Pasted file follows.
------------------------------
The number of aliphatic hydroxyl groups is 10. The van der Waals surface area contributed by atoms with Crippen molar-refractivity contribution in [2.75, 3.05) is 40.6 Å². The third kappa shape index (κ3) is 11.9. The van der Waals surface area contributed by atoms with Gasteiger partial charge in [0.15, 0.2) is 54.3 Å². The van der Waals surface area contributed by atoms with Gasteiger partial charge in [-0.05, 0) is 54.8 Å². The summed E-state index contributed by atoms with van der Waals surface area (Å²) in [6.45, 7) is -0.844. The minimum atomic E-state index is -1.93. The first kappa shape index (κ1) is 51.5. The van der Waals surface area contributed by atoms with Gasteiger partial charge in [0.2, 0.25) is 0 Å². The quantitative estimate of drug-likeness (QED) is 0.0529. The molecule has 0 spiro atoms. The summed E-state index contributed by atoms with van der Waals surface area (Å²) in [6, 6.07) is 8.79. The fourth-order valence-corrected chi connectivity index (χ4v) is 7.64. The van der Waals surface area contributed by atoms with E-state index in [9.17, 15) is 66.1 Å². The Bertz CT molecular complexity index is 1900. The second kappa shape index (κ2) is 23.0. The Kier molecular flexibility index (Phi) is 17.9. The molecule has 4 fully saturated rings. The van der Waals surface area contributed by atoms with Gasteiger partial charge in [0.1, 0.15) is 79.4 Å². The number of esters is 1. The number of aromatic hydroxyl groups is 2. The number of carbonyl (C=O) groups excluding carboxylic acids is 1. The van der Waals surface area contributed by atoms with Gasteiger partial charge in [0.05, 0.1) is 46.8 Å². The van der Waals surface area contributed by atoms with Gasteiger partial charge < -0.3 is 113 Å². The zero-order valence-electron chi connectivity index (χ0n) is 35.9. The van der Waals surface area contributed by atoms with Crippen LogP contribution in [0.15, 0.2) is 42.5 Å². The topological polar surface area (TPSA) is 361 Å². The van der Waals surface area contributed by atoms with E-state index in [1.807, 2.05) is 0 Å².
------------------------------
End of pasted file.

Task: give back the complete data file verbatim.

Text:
The number of aliphatic hydroxyl groups is 10. The van der Waals surface area contributed by atoms with Crippen molar-refractivity contribution in [2.75, 3.05) is 40.6 Å². The third kappa shape index (κ3) is 11.9. The van der Waals surface area contributed by atoms with Gasteiger partial charge in [0.15, 0.2) is 54.3 Å². The van der Waals surface area contributed by atoms with Gasteiger partial charge in [-0.05, 0) is 54.8 Å². The summed E-state index contributed by atoms with van der Waals surface area (Å²) in [6.45, 7) is -0.844. The minimum atomic E-state index is -1.93. The first kappa shape index (κ1) is 51.5. The van der Waals surface area contributed by atoms with Gasteiger partial charge in [0.2, 0.25) is 0 Å². The quantitative estimate of drug-likeness (QED) is 0.0529. The molecule has 0 spiro atoms. The summed E-state index contributed by atoms with van der Waals surface area (Å²) in [6, 6.07) is 8.79. The fourth-order valence-corrected chi connectivity index (χ4v) is 7.64. The van der Waals surface area contributed by atoms with E-state index in [9.17, 15) is 66.1 Å². The Bertz CT molecular complexity index is 1900. The second kappa shape index (κ2) is 23.0. The Kier molecular flexibility index (Phi) is 17.9. The molecule has 4 fully saturated rings. The van der Waals surface area contributed by atoms with Gasteiger partial charge in [0.1, 0.15) is 79.4 Å². The number of esters is 1. The number of aromatic hydroxyl groups is 2. The number of carbonyl (C=O) groups excluding carboxylic acids is 1. The van der Waals surface area contributed by atoms with Gasteiger partial charge in [0.05, 0.1) is 46.8 Å². The van der Waals surface area contributed by atoms with Gasteiger partial charge < -0.3 is 113 Å². The zero-order valence-electron chi connectivity index (χ0n) is 35.9. The van der Waals surface area contributed by atoms with Crippen LogP contribution in [0.15, 0.2) is 42.5 Å². The topological polar surface area (TPSA) is 361 Å². The van der Waals surface area contributed by atoms with E-state index in [1.807, 2.05) is 0 Å².